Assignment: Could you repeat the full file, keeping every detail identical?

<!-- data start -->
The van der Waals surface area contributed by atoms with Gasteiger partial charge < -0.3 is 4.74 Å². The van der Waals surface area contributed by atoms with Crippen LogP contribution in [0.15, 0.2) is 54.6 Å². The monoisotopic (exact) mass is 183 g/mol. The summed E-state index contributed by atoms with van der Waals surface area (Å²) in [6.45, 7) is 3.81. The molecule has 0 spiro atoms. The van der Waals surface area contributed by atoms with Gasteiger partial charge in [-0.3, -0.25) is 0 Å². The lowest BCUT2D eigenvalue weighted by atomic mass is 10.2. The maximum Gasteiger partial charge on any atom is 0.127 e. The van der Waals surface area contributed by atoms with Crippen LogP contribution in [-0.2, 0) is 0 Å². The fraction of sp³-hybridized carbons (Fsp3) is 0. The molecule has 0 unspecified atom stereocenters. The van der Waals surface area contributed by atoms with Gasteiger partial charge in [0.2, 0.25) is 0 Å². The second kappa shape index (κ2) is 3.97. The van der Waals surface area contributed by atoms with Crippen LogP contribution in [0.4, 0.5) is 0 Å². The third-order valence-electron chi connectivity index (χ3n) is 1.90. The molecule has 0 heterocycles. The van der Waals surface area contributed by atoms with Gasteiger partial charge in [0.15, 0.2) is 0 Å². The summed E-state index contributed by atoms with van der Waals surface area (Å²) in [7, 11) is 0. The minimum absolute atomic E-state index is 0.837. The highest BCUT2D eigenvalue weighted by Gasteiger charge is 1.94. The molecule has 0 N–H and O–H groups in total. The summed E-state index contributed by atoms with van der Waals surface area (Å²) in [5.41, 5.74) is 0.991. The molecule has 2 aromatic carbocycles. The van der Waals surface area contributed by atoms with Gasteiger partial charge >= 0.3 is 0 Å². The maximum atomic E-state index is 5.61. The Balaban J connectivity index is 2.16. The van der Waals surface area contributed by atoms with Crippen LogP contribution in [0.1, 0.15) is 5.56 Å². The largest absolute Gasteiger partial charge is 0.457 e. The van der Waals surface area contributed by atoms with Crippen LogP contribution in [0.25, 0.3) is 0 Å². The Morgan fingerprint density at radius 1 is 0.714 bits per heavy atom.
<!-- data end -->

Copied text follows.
The van der Waals surface area contributed by atoms with Gasteiger partial charge < -0.3 is 4.74 Å². The van der Waals surface area contributed by atoms with Crippen LogP contribution in [0.15, 0.2) is 54.6 Å². The monoisotopic (exact) mass is 183 g/mol. The summed E-state index contributed by atoms with van der Waals surface area (Å²) in [6.45, 7) is 3.81. The molecule has 0 spiro atoms. The van der Waals surface area contributed by atoms with Gasteiger partial charge in [-0.3, -0.25) is 0 Å². The lowest BCUT2D eigenvalue weighted by atomic mass is 10.2. The maximum Gasteiger partial charge on any atom is 0.127 e. The van der Waals surface area contributed by atoms with Crippen LogP contribution in [-0.2, 0) is 0 Å². The fraction of sp³-hybridized carbons (Fsp3) is 0. The molecule has 0 unspecified atom stereocenters. The van der Waals surface area contributed by atoms with Gasteiger partial charge in [0.2, 0.25) is 0 Å². The second kappa shape index (κ2) is 3.97. The van der Waals surface area contributed by atoms with Crippen LogP contribution in [0.4, 0.5) is 0 Å². The third-order valence-electron chi connectivity index (χ3n) is 1.90. The molecule has 0 heterocycles. The van der Waals surface area contributed by atoms with Gasteiger partial charge in [0.15, 0.2) is 0 Å². The summed E-state index contributed by atoms with van der Waals surface area (Å²) in [7, 11) is 0. The minimum absolute atomic E-state index is 0.837. The highest BCUT2D eigenvalue weighted by Gasteiger charge is 1.94. The molecule has 0 N–H and O–H groups in total. The summed E-state index contributed by atoms with van der Waals surface area (Å²) in [5.41, 5.74) is 0.991. The molecule has 2 aromatic carbocycles. The van der Waals surface area contributed by atoms with Gasteiger partial charge >= 0.3 is 0 Å². The maximum atomic E-state index is 5.61. The Balaban J connectivity index is 2.16. The van der Waals surface area contributed by atoms with Crippen LogP contribution in [0.1, 0.15) is 5.56 Å². The largest absolute Gasteiger partial charge is 0.457 e. The van der Waals surface area contributed by atoms with Crippen LogP contribution in [0.25, 0.3) is 0 Å². The Morgan fingerprint density at radius 1 is 0.714 bits per heavy atom.